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PostPosted: Fri Aug 31, 2007 9:42 am 
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Joined: Sun Apr 15, 2007 11:00 am
Posts: 28
Location: Washington, DC
mallow wrote:
I don't have access to a bulk supermarket around here, but we do have a farmer's market twice a week. Can you guys list the things you buy over the course of a month? I want to figure out what you guys are eating for a month to see what I'm doing differently.


I think it would, as you say, probably require you to decrease the quality of your ingredients. I spend ~$125/mo. on food largely because my diet is fairly monotonous. My typical meal usually revolves around some sort of rice+veggies+cheap meat/beans in a crock pot.

My most common purchases:

Bulk steel-cut oats
Frozen vegetables
Frozen fruit
Brown rice
Dried lentils
Frozen chicken breasts
Italian sausage
Ground pork
Cheap beef cuts (stew meat, london broil, etc.)
Various canned tomato products (diced, crushed, tomato paste, etc.)
Pasta
Barley
Milk
Cheese
Yogurt
Onions, garlic, etc.
Snack crackers ("Wheat Thins" or similar)
Wheat flour, yeast (I make my own bread)


Last edited by UprightPolity on Fri Aug 31, 2007 10:11 am, edited 4 times in total.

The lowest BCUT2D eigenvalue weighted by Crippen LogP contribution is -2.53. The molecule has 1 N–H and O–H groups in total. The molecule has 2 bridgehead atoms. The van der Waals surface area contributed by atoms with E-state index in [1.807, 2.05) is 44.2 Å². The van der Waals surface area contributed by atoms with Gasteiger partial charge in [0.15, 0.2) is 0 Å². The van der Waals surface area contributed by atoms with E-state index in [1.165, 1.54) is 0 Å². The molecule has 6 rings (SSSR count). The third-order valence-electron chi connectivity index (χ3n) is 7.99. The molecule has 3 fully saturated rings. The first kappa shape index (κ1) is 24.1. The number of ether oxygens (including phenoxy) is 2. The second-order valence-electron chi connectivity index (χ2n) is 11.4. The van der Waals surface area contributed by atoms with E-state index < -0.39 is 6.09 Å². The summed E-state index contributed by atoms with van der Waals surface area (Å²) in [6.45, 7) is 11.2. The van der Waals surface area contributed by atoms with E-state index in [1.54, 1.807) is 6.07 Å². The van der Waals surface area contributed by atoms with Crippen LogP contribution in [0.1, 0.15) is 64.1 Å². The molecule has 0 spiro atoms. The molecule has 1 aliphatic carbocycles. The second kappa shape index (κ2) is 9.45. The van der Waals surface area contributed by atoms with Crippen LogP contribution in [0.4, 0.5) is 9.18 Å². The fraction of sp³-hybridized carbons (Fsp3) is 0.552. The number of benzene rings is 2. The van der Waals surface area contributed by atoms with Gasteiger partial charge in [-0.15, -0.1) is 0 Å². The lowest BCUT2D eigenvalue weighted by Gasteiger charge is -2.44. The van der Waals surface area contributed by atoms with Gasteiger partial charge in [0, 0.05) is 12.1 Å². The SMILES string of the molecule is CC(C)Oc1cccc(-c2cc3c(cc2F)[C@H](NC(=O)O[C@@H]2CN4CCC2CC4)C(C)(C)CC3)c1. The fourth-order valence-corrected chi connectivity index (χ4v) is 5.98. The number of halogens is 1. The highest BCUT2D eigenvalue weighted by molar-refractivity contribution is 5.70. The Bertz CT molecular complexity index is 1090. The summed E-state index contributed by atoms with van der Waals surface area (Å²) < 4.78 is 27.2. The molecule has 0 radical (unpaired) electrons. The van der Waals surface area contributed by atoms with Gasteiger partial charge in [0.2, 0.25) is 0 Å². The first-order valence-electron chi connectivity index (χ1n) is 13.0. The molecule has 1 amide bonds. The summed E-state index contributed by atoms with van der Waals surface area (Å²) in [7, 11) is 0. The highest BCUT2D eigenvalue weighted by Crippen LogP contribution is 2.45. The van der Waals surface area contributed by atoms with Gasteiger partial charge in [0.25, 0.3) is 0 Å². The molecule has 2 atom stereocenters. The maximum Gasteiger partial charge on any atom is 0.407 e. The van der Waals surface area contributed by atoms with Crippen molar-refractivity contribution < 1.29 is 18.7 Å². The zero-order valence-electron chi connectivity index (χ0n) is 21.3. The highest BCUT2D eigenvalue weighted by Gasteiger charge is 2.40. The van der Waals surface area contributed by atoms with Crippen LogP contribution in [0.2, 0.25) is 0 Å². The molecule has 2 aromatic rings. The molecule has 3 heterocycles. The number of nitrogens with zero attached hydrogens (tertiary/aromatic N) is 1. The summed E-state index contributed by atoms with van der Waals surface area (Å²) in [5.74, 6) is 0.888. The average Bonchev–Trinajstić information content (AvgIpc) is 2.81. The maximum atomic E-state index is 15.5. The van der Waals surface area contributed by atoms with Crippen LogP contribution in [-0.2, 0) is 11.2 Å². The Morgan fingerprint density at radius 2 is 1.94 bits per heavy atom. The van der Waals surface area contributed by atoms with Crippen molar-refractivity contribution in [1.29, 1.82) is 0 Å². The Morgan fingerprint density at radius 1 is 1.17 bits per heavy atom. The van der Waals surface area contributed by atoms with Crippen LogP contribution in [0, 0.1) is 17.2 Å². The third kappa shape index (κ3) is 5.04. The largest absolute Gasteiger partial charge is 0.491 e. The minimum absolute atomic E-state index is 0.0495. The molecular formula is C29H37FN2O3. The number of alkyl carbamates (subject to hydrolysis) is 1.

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PostPosted: Fri Aug 31, 2007 9:58 am 

Joined: Wed Apr 04, 2007 9:50 pm
Posts: 752
Location: Vancouver, Canada
Half a pound of salmon costs around $7-8. If you wait till it's on sale, you can do a bit better. However, half a pound is still 450 grams. A serving size of fish is 85 grams. Therefore, you should be able to get 5 servings from that salmon.

Your homemade pasta sauce sounds oddly expensive for four servings. I would estimate the cost of making that at $4 in summer.

For the soup, grow your own basil. It will even grow indoors. When I add up your ingredients, I can do it for $8, if I don't use store-bought stock. Consider throwing in some more beans to extend the soup and add protein. Dried beans are very cheap.

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PostPosted: Fri Aug 31, 2007 10:07 am 
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Joined: Wed May 30, 2007 11:23 am
Posts: 861
Location: Portland, OR
mallow wrote:
For the veggie soup I use this recipe: http://www.elise.com/recipes/archives/000091vegetable_soup_with_sweet_basil.php , I guess the ingredients don't really add up to $30, more like $20 including two cartons of stock. If we take out the stock, it will be more like $10. EDIT: Nah.. it will still be around $15 I think.

Good tip on the saving veggies for stock, I heard it before but I keep forgetting to do it! You even save the onion and garlic skins? Interesting. Aren't ends of things usually dirty? Do you wash them thoroughly before you freeze them?

We used to have a growbed and grew our own herbs, but our new place doesn't have a yard so we can't grow anything :(
We will try growing basil in pots until winter though.